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Singapore’s bonds are rising at a pace that’s more than 10 times their global peers as a prolonged debt crisis in Europe leaves the island state among just seven countries ranked as top-rated havens.
The securities are poised to return 11.2 percent this year on a U.S.-dollar basis, compared with a 1 percent advance for developed markets including Australia, Canada and the U.S., according to indexes compiled by Bank of America Merrill Lynch. The Singapore dollar has strengthened against 14 of its 16 major counterparts this year as the island's central bank said in April it will allow faster gains to curb inflation.
The gain may draw more investors as Moody’s Investors Service lowered its rating outlooks for Germany to negative last month, further reducing the number of AAA rated sovereigns that aren’t at risk of downgrades. At 5.5 percent, Singapore boasts the world’s biggest budget surplus relative to economic output, adding to demand for its bonds and currency as Europe’s fiscal woes roil global markets.
“Singapore government bond yields offer an attractive position,” said Christian Carrillo, a director and senior rates strategist for Asia Pacific fixed-income securities at BlackRock Inc. (BLK), the world’s largest money manager that oversees $3.56 trillion. “On top of that, you get currency appreciation as well.”
After Germany was given negative outlooks, only seven countries are left with top credit ratings and stable views at the three major credit companies: Moody’s, Standard & Poor’s and Fitch Ratings. Australia, Canada, Denmark, Norway, Sweden and Switzerland join Singapore on that list, according to data compiled by Bloomberg. S&P stripped the U.S. of its top rating a year ago.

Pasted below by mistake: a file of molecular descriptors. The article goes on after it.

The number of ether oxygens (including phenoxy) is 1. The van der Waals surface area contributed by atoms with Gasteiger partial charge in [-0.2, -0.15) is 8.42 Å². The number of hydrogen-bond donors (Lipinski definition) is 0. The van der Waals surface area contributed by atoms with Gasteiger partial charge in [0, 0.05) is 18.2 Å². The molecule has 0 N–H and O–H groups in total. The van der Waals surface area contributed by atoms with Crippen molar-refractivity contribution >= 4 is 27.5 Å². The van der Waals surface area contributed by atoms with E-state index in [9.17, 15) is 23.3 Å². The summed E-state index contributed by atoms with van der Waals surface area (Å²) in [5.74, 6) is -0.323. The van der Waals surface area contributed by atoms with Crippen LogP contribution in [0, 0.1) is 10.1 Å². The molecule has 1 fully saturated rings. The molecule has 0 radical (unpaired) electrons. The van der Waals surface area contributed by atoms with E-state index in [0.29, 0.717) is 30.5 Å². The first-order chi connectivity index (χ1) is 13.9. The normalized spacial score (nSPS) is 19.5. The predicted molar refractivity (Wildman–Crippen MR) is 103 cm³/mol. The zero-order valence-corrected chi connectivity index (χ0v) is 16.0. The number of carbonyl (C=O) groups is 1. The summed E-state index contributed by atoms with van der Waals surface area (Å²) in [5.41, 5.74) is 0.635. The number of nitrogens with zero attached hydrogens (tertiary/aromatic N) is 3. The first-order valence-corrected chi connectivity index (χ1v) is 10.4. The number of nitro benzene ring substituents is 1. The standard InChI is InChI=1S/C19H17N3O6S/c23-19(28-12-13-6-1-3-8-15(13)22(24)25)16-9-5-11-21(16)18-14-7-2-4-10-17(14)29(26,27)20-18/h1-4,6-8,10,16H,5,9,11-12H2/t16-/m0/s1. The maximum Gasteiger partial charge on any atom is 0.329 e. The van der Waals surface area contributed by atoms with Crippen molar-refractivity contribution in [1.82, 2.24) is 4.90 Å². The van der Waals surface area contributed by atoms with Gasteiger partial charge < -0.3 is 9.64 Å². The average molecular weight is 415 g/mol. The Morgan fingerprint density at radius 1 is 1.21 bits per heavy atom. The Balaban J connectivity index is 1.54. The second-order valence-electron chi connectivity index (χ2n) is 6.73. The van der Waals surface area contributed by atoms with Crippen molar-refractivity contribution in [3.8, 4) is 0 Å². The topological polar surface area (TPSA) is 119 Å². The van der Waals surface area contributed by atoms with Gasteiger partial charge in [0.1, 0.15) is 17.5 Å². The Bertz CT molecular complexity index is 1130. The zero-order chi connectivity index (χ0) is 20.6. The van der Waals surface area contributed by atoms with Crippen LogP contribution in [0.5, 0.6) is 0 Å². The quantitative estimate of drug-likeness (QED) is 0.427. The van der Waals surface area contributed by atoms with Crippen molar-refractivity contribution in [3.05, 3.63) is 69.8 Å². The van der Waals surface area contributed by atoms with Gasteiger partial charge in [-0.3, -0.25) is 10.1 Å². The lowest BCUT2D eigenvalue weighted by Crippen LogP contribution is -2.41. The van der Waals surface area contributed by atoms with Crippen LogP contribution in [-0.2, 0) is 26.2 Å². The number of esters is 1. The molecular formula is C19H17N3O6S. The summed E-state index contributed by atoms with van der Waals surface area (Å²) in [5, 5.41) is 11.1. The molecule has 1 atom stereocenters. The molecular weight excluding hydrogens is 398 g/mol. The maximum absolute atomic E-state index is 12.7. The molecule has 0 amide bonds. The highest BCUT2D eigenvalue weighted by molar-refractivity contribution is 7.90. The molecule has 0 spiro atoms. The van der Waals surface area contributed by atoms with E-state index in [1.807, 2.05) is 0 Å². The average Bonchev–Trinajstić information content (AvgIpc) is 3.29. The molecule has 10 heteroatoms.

Singapore had S$141.3 billion ($113 billion) of outstanding securities as of July, according to central bank figures. Canada has the biggest outstanding debt among the seven nations with $883 billion, followed by Australia’s $252 billion, according to data compiled by Bloomberg. The U.S. debt is more than 90 times bigger than Singapore’s, the data show.
The city state’s benchmark 10-year note yield slid to a record low of 1.32 percent on July 25, according to Monetary Authority of Singapore data going back to 1998. The rate has fallen 22 basis points this year and stood at 1.43 percent yesterday.
Singapore’s budget surplus is equivalent to 5.5 percent of gross domestic product this year after adjusting for extraordinary items, according to estimates by the International Monetary Fund, the most among nations it tracks. Canada has a deficit equivalent to 2.8 percent of its economic output, while Australia’s deficit-to-GDP ratio is 2.5 percent.
“Unlike many other countries, the Singapore government does not need to finance its expenditures through the issuance of government bonds,” the central bank said on its website. Bond sales allow “the government to focus on the development of Singapore’s capital markets instead,” it said.
Trading volumes of government bonds increased 11-fold since 1988 with securities valued at S$3.05 billion changing hands daily in July, data from the MAS show.